I was just three years old when my family left Pakistan and arrived in America. I’ve always felt a connection to Pakistan – despite spending the past 28 years with a distant connection to the land itself – and regularly introduce myself as Pakistani. A common axiom in the American success story – “I came from nothing” – never really resonated with me. Every person comes from somewhere; we’re just made to feel like it’s nothing. I had the opportunity to return to Pakistan recently; in reconnecting with my family there, I reinforced this belief that where I came from laid the foundation for the person I’ve become.
Despite the diverse backgrounds of immigrants in the United States, there are cultural components we all share — namely, strong parental figures who shoulder the greatest sacrifices and a colossal emphasis on pursuing education. This was no different for my story; no matter what city we lived in, my mom made every effort to ensure we were in the best schools. Education is the key to a stable career. We learned this first hand, as her degrees from Pakistan weren’t recognized in the States leading to her working minimum-wage jobs and night shifts throughout my childhood. As with any parent, her pursuit and dedication was aimed towards providing better opportunities for my siblings and me.
My decision to pursue dentistry was grounded in the search for autonomy and the desire to help people in a way that resonated with me. Dentistry combines patient communication with hands-on problem solving, while also requiring a certain level of compassion to deal with people in a vulnerable and scary situation. People usually come to us when they’re in pain; they often experience the entire spectrum of human emotions in one dental appointment. It requires resilience, calm, and empathy – all skills that I will spend my entire life working towards mastering. We often remind ourselves to treat every patient as if we were treating our family (preferably the family you like). In those moments, I often think of the members of my family who prioritized others over themself, and the impacts this can have on a person’s health when done over and over again. There are so many markers beyond our control that can change health outcomes, especially in marginalized and under-privileged populations. In these small moments of empathy, I am able to create a sense of community with my patients and make them comfortable enough for treatment.
I believe community is central to the human experience. It’s impossible to do anything alone for very long, and experiencing a sense of belong truly sustains us. You can feel a sense of shared experience when there are people with the same background as you. The negative reality of community also exists – gossiping, meeting certain standards, expectations, or arbitrary timelines. The rules we don’t fully understand or agree with. The stigma of single motherhood, ostracism for being from a single parent household. I was blessed to experience multiple generations within my family – my grandmother would regularly visit us in America before she passed away. Her presence grounded me and reminded me that we aren’t just floating aimlessly, unattached, but that we have family and roots somewhere. She taught me important aspects of culture and faith, while also emphasizing the need to let go of the negative in favor of people who look past the external. In order to thrive, we need to recognize we all come from somewhere, and we all have a story to tell. Being able to share our stories and experiences makes us stronger. It reminds us that we exist; we are important.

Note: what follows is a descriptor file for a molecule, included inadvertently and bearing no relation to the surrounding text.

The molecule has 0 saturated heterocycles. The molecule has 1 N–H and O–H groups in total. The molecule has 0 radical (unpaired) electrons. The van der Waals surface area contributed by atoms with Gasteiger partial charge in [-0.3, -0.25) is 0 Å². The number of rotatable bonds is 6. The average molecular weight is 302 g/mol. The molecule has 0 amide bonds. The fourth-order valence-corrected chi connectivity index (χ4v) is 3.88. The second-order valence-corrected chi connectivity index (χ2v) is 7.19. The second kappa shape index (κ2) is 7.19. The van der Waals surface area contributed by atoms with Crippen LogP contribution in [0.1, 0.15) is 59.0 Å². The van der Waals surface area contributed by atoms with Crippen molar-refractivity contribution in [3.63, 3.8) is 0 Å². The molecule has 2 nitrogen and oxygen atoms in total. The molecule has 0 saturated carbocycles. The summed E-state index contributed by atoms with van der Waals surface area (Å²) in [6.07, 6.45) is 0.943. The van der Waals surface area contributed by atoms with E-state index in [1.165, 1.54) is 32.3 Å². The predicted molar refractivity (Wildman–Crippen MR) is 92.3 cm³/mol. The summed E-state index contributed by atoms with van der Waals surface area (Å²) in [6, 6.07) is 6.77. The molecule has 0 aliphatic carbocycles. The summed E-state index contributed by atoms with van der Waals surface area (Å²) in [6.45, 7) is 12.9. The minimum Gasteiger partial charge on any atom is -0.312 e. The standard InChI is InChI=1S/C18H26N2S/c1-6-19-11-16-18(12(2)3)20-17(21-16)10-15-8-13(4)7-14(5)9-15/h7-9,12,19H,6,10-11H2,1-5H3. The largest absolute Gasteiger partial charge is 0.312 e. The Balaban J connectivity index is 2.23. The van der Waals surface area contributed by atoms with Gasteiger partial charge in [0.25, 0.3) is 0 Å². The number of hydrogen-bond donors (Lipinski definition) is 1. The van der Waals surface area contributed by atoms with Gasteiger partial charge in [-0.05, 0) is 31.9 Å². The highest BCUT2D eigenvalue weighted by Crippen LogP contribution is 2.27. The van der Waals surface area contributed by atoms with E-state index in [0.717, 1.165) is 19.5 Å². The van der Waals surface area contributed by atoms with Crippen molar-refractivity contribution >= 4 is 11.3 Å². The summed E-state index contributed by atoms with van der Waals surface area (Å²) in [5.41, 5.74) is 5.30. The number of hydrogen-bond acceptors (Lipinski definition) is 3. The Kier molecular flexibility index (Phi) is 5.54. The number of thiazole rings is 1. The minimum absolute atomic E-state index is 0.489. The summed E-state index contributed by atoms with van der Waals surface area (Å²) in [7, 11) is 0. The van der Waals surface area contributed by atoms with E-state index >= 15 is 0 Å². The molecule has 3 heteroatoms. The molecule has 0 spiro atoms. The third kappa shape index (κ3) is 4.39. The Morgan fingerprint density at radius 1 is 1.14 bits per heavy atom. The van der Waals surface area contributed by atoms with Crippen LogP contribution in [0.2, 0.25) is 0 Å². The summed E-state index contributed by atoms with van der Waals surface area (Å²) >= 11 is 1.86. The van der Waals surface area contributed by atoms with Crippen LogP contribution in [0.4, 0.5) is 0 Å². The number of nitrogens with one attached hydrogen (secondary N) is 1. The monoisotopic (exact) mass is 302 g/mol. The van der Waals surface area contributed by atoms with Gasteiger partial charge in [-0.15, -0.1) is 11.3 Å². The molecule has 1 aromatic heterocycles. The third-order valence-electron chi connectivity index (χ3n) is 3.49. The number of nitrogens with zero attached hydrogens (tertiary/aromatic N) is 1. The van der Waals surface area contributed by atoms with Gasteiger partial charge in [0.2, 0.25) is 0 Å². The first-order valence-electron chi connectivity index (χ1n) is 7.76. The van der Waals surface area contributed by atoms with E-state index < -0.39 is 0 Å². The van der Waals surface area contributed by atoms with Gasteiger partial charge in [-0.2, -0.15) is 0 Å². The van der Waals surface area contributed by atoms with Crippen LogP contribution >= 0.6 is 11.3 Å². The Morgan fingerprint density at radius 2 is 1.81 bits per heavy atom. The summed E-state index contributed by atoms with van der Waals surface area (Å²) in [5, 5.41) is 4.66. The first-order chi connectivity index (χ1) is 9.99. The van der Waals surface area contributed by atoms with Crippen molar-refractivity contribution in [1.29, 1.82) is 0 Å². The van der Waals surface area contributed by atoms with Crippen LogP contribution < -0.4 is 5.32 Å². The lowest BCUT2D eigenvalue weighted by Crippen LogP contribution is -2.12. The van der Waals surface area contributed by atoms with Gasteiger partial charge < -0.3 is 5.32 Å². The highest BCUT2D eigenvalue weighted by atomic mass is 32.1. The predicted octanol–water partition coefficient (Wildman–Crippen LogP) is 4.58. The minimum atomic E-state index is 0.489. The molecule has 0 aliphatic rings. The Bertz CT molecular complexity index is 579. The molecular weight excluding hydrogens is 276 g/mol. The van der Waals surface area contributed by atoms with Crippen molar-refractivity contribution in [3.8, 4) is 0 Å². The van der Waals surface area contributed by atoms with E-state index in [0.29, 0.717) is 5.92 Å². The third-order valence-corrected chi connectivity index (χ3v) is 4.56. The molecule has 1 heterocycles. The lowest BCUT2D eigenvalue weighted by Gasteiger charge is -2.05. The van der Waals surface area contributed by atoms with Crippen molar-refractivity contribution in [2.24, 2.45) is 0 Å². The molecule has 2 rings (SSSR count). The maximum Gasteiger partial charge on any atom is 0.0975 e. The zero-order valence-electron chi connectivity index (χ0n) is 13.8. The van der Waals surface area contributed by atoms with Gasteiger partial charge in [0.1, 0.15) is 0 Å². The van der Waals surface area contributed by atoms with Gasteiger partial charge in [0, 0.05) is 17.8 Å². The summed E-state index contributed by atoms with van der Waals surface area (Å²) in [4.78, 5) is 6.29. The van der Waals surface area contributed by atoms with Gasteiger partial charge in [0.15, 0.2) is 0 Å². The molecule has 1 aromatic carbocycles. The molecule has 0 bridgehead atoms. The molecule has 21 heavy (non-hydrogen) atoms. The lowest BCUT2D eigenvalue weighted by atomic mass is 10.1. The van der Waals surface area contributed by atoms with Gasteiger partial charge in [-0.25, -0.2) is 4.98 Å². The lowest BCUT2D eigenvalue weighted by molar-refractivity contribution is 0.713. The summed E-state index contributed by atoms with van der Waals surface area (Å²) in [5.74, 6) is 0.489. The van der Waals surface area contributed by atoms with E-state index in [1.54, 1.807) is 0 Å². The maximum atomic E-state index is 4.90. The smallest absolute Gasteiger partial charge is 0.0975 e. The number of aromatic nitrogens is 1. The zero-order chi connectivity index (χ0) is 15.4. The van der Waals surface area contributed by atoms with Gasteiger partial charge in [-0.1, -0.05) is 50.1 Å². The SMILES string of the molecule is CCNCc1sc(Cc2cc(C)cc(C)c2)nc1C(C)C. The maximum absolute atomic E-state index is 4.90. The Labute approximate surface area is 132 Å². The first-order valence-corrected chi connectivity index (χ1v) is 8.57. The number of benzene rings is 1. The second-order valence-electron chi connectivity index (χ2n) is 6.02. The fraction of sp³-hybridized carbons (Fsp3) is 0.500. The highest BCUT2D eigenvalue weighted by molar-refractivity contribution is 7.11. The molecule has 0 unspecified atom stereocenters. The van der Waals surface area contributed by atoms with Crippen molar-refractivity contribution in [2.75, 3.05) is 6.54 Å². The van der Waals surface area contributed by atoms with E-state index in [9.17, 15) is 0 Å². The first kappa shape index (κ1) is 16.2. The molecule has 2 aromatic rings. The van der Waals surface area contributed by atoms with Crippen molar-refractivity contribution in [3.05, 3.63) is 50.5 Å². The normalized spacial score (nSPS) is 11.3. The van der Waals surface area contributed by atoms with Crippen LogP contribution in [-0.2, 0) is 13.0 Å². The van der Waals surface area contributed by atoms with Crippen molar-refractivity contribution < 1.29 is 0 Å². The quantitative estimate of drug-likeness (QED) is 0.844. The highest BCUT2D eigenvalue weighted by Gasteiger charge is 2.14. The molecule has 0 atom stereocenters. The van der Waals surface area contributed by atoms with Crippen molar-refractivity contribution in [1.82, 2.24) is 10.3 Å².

My family and my faith provided a sense of peace and strength through every difficult moment. I reflect constantly on the trials my mother – and many others like her- endured. Her difficulties created a foundation of resilience in me and the ability to thrive and build a life beyond what I could have imagined for myself as a child. As I move forward with my life, living in the hyphen between Pakistani and American, I aim to create community with those around me that take the good and loving aspects of both perspectives.